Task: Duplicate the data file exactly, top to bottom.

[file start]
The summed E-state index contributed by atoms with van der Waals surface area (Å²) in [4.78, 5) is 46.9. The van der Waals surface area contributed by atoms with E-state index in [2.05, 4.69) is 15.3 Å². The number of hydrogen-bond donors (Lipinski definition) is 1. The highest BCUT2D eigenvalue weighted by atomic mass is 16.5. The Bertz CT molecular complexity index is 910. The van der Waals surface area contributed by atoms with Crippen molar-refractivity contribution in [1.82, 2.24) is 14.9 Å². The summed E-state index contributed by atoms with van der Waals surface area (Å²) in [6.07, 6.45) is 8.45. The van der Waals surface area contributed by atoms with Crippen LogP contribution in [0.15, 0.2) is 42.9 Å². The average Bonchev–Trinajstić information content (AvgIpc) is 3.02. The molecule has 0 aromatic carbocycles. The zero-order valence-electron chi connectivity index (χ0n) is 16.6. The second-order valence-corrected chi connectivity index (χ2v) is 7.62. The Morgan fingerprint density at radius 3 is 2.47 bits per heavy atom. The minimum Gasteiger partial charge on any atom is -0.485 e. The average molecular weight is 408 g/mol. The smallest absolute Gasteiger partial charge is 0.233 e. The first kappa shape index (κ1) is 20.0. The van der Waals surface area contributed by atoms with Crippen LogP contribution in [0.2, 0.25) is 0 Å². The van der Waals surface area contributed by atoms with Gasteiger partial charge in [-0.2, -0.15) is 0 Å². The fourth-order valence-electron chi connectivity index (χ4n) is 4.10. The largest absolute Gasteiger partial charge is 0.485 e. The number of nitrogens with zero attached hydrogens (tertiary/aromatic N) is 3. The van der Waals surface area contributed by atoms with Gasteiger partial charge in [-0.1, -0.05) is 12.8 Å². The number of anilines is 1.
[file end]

The summed E-state index contributed by atoms with van der Waals surface area (Å²) in [4.78, 5) is 46.9. The van der Waals surface area contributed by atoms with E-state index in [2.05, 4.69) is 15.3 Å². The number of hydrogen-bond donors (Lipinski definition) is 1. The highest BCUT2D eigenvalue weighted by atomic mass is 16.5. The Bertz CT molecular complexity index is 910. The van der Waals surface area contributed by atoms with Crippen molar-refractivity contribution in [1.82, 2.24) is 14.9 Å². The summed E-state index contributed by atoms with van der Waals surface area (Å²) in [6.07, 6.45) is 8.45. The van der Waals surface area contributed by atoms with Crippen LogP contribution in [0.15, 0.2) is 42.9 Å². The average Bonchev–Trinajstić information content (AvgIpc) is 3.02. The molecule has 0 aromatic carbocycles. The zero-order valence-electron chi connectivity index (χ0n) is 16.6. The second-order valence-corrected chi connectivity index (χ2v) is 7.62. The Morgan fingerprint density at radius 3 is 2.47 bits per heavy atom. The minimum Gasteiger partial charge on any atom is -0.485 e. The average molecular weight is 408 g/mol. The smallest absolute Gasteiger partial charge is 0.233 e. The first kappa shape index (κ1) is 20.0. The van der Waals surface area contributed by atoms with Crippen LogP contribution in [0.2, 0.25) is 0 Å². The van der Waals surface area contributed by atoms with Gasteiger partial charge in [-0.2, -0.15) is 0 Å². The fourth-order valence-electron chi connectivity index (χ4n) is 4.10. The largest absolute Gasteiger partial charge is 0.485 e. The number of nitrogens with zero attached hydrogens (tertiary/aromatic N) is 3. The van der Waals surface area contributed by atoms with Gasteiger partial charge in [-0.1, -0.05) is 12.8 Å². The number of anilines is 1.